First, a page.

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October 2017

Amber Robinson By Amber Robinson 

Bio: After studying Environmental Policy and Management at Bristol, Amber joined Global Action Plan’s Schools team where she delivers free educational programmes to young people aged 8-14. Designed to inspire young people to take action to tackle key environmental issues, the programmes cover a range of topics, with a big focus on water.

The next generation of water protectors

Clean water, access to sanitation, and an understanding of good hygiene practices are essential for the survival and development of children. So who better to empower to tackle local and global water issues than young people themselves?

As the leaders of tomorrow, young people are going to be key to achieving the United Nation’s Sustainable Development Goals, including Goal 6 – access to safe water and sanitation. We need young people to be engaged in these issues and empowered to lead the change!

At a youth focus group that I attended recently, it came across loud and clear that young people want to do something to tackle the environmental issues we face today, but feel that they’re not able to affect change: that their voices aren’t being heard. Helping young people to find a way to make their voices heard is, in my opinion, therefore one of the keys to empowering them to tackle problems like water scarcity.

One of the students I’ve worked with on tackling water issues wrote the following blog about her experience of entering the world of water savings, through a programme called H2O Heroes.

“Our H2O Heroes journey began when we first met the H2O Heroes team from Global Action Plan. They told us how much of a privilege it is to be able to get clean water straight out of a tap – not everyone is as fortunate as us and some people have to walk miles to get to a water source. In addition to there being a global shortage of water, we also learnt about how wasting water can lead to climate change, and that climate change can lead to water stress meaning there is less water available for us here in the UK.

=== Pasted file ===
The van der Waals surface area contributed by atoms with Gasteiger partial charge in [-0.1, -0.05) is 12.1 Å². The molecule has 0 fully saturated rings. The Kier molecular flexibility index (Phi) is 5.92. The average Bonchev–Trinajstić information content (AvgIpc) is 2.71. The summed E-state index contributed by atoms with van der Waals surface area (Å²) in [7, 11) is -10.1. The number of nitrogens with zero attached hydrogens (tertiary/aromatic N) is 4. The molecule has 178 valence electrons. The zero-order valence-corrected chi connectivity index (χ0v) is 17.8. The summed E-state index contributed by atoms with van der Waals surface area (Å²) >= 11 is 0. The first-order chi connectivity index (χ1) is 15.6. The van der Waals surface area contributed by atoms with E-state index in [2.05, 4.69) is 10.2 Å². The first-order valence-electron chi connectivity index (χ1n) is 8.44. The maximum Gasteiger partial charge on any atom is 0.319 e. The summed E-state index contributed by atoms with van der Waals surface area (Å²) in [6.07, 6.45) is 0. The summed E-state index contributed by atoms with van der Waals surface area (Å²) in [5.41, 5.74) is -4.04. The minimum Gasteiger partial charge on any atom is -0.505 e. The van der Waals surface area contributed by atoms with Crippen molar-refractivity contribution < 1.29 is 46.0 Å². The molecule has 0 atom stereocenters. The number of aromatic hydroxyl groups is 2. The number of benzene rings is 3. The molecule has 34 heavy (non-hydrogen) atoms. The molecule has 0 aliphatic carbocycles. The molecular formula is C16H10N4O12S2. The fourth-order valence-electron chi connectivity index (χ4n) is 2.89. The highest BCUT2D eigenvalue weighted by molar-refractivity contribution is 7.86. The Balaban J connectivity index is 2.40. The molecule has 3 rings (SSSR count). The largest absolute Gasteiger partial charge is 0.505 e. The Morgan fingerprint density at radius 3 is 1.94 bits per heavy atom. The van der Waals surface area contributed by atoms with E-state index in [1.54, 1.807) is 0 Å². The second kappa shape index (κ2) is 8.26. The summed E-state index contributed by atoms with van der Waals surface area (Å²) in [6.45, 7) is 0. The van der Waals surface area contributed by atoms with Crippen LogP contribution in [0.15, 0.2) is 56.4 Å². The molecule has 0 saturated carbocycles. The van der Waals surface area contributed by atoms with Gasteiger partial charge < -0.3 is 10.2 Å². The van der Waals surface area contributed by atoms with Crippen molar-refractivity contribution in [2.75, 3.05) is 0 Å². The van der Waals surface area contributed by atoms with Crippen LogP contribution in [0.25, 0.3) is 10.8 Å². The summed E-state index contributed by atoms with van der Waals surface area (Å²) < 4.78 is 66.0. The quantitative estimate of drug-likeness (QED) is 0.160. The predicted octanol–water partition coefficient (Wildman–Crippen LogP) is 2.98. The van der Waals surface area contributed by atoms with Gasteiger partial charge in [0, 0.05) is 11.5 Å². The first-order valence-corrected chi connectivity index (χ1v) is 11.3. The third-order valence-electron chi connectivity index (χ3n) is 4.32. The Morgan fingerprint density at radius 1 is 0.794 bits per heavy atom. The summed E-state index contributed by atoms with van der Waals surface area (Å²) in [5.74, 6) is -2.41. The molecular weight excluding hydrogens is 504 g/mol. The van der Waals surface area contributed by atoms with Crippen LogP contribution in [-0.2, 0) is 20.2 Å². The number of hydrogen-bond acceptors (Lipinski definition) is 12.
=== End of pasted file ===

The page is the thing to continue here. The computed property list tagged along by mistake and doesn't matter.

We then came up with lots of different activities to encourage the school community to use water more carefully and waste less. Some of the projects we created included:

  • Creating posters for the science labs to stop students turning on taps in the rooms unnecessarily
  • Setting up a ‘pledge pond’ at lunchtimes for three weeks where the rest of the school had the opportunity to come along and make a pledge about what they will do to stop wasting water
  • Teaching and encouraging people about how useful rainwater can be, by setting a competition to year 8 students where they designed devices to collect rain water and then use the rain water to grow cress seeds and sunflowers
  • We performed short plays to Year 7s at the beginning of their geography lessons this week. The play taught the Year 7s about the importance of water, and the variety of ways we can stop wasting it. Each Year 7 geography class then made rain water harvesting devices and set them up ready to grow cress seeds in geography lessons!
  • Visits to four primary schools where we delivered assemblies about water and set the schools the rainwater collecting challenge where they also need to use it to grow cress seeds and sunflowers
  • A non-school uniform day, where we raised £830 for Water Aid. On the morning of this day we led an Act of Worship for Year 8 and set all Year 8 forms the rain water harvesting challenge too!
  • Two of the H₂O Heroes members have also given talks to the scout groups and church groups that they belong to, about why it is so important to save water and what they could do to reduce wasting water

This was an exciting project aimed at changing peoples’ behaviour. I think throughout this project we gained a substantial amount of knowledge about how to save water and I think this project has been a fantastic and tremendously fun and rewarding chance to give people a new perspective, save water and become H2O HEROES!!!

To me, this blog perfectly exemplifies the way that young people connect with water issues: emotionally. In my experience, they decide to act to tackle water issues because they genuinely care about the impacts that these problems have on the world around us, and the people and animals inhabiting it, and feel a sense of responsibility to act. Once this connection is made, they throw themselves into all kinds of water saving activities. The students in the blog above estimated that they reached around 5,000 people through their campaign, demonstrating that, with the right support, young people certainly can get their voices heard, and can have a real water saving impact on their communities!

Amber Robinson
Change Coordinator, Global Action Plan

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